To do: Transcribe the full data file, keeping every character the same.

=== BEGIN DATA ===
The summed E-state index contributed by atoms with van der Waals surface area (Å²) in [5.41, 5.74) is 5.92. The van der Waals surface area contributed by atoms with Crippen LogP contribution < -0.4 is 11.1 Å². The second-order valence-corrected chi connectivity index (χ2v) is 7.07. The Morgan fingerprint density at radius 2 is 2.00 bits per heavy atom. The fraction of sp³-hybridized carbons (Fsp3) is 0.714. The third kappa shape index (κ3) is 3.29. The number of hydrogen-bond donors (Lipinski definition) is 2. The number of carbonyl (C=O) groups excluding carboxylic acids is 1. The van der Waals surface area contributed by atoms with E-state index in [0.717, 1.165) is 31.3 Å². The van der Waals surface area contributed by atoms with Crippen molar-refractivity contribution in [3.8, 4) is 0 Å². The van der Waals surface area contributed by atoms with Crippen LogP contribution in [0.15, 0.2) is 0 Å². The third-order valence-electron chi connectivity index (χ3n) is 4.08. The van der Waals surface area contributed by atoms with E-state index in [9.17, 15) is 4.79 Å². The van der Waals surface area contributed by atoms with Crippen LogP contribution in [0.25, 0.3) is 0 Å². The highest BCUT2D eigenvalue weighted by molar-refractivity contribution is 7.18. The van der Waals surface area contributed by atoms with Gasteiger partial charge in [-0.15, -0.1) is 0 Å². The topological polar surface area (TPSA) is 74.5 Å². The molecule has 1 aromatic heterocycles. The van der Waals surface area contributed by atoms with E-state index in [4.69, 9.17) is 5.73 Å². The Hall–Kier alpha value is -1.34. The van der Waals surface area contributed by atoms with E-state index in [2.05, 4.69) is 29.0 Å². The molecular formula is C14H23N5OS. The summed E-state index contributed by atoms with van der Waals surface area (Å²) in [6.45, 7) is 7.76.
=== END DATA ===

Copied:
The summed E-state index contributed by atoms with van der Waals surface area (Å²) in [5.41, 5.74) is 5.92. The van der Waals surface area contributed by atoms with Crippen LogP contribution < -0.4 is 11.1 Å². The second-order valence-corrected chi connectivity index (χ2v) is 7.07. The Morgan fingerprint density at radius 2 is 2.00 bits per heavy atom. The fraction of sp³-hybridized carbons (Fsp3) is 0.714. The third kappa shape index (κ3) is 3.29. The number of hydrogen-bond donors (Lipinski definition) is 2. The number of carbonyl (C=O) groups excluding carboxylic acids is 1. The van der Waals surface area contributed by atoms with E-state index in [0.717, 1.165) is 31.3 Å². The van der Waals surface area contributed by atoms with Crippen molar-refractivity contribution in [3.8, 4) is 0 Å². The van der Waals surface area contributed by atoms with Crippen LogP contribution in [0.15, 0.2) is 0 Å². The third-order valence-electron chi connectivity index (χ3n) is 4.08. The van der Waals surface area contributed by atoms with E-state index in [9.17, 15) is 4.79 Å². The van der Waals surface area contributed by atoms with Crippen LogP contribution in [0.25, 0.3) is 0 Å². The highest BCUT2D eigenvalue weighted by molar-refractivity contribution is 7.18. The van der Waals surface area contributed by atoms with Gasteiger partial charge in [-0.15, -0.1) is 0 Å². The topological polar surface area (TPSA) is 74.5 Å². The molecule has 1 aromatic heterocycles. The van der Waals surface area contributed by atoms with E-state index in [4.69, 9.17) is 5.73 Å². The Hall–Kier alpha value is -1.34. The van der Waals surface area contributed by atoms with E-state index in [2.05, 4.69) is 29.0 Å². The molecular formula is C14H23N5OS. The summed E-state index contributed by atoms with van der Waals surface area (Å²) in [6.45, 7) is 7.76.